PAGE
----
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"The Get Down" Netflix

By Siomara Germain - COPY EDITOR
On December 6, 2016

Netflix has been coming up with a lot of new series’ lately and I am not complaining. That $11.99 I pay monthly is worth it. My latest obsession from Netflix is the show “The Get Down”.

One word to describe it: dope.

Believe me when I say it; the six-episode series took the audience back to the South Bronx. It retells the rise of hip-hop in the late 1970s; buildings were burning because insurance companies wanted more money, gang violence was at its all-time high and people were losing their houses. It’s about struggle and overcoming that struggle. It brings realism to television and makes other shows look like beginner’s work.

The story is about Ezekiel “Zeke” Figuero and his friends as they make their way to the top as MCs, singers and DJs. Zeke is very smart and poetic. The audience learns of his gift in the first episode. The poem scene in the first episode he recited to his teacher was what really got me hooked in the first place. He expressed his anger about how the world works and the government not doing anything to help fix it.

The character Shaolin Fantastic is trying to make a name for himself. He comes from the street and he’s rising up in the street with the help of one of the pioneers of hip-hop DJing, cutting, and mixing himself, Grandmaster Flash. Shaolin sees Zeke’s potential and decides that Zeke should be his wordsmith.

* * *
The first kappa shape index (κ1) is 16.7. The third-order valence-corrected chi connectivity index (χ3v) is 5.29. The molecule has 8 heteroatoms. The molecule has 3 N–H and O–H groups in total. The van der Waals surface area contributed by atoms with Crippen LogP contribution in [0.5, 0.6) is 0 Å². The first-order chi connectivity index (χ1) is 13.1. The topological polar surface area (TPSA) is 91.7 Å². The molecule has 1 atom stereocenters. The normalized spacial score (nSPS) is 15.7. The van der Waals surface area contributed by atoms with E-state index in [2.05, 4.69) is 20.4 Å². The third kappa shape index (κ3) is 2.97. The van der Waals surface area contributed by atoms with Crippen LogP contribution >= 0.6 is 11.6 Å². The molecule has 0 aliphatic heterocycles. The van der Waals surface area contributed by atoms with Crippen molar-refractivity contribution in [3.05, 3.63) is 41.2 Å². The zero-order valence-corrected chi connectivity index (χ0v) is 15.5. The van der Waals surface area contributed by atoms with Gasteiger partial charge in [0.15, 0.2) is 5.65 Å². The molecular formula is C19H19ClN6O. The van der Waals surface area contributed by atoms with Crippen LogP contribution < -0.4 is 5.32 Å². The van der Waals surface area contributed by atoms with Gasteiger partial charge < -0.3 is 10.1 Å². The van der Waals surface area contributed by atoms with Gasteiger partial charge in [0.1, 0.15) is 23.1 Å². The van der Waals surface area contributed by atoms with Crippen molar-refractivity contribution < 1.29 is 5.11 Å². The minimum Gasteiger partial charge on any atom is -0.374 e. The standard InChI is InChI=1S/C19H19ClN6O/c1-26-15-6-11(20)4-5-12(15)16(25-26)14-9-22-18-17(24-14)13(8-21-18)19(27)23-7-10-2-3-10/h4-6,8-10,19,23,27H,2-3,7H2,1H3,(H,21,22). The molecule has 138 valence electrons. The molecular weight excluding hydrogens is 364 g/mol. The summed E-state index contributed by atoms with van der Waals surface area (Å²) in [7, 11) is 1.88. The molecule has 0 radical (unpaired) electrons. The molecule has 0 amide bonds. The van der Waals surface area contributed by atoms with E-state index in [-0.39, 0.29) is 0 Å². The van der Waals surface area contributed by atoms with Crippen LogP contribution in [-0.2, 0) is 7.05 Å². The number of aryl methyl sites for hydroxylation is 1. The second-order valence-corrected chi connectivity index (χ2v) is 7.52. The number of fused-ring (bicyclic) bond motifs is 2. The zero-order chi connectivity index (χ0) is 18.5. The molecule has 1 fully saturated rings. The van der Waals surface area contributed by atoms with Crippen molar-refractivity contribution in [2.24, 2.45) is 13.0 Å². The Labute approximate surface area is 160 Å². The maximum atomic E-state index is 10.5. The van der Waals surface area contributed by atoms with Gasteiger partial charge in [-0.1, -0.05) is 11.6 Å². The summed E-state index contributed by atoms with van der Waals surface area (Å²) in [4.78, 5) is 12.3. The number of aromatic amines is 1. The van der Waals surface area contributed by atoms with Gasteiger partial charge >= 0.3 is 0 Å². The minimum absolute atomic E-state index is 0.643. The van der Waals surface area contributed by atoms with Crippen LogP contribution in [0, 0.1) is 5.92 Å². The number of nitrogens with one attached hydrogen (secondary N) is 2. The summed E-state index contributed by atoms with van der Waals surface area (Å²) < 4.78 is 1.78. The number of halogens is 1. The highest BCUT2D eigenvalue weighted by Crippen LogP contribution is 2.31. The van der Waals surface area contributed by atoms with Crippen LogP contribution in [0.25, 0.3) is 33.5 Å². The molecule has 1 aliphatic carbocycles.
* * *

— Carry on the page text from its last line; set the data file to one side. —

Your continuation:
I hate Zeke’s relationship with Marlene because she really did not deserve him. She’s trying to make it big without realizing that you need to start small in order to make it big.

The show is also culturally educational. For the many people who don’t even know where hip-hop started, this show has some of the answers.

It shows how disco is a huge part of hip-hop. In the late 1970s in New York, disco was king. The producers do well with telling the audience that there’s no hip-hop without disco. They did that by combining the two in the middle of all the chaos that was happening around them. It also showed people how to mix and scratch. The music felt real and will give you chills. 

The battle scenes will have you shaking your head grunting and bumping saying, “Yaaaaassss.” The characters are teenagers but it’s one thing after the other, like how to get turntables, learning how to be a MC, trying to get a gig, battling people from other neighborhoods, while also surviving.

If you watch the show, there is a scene where the characters are in “The Get Down” which is a club that not many people know about or can get into. 

The whole show felt like a film rather than a show. The show is phenomenal and worth the watch. 190 countries are able to watch this show. So what does that tell you?

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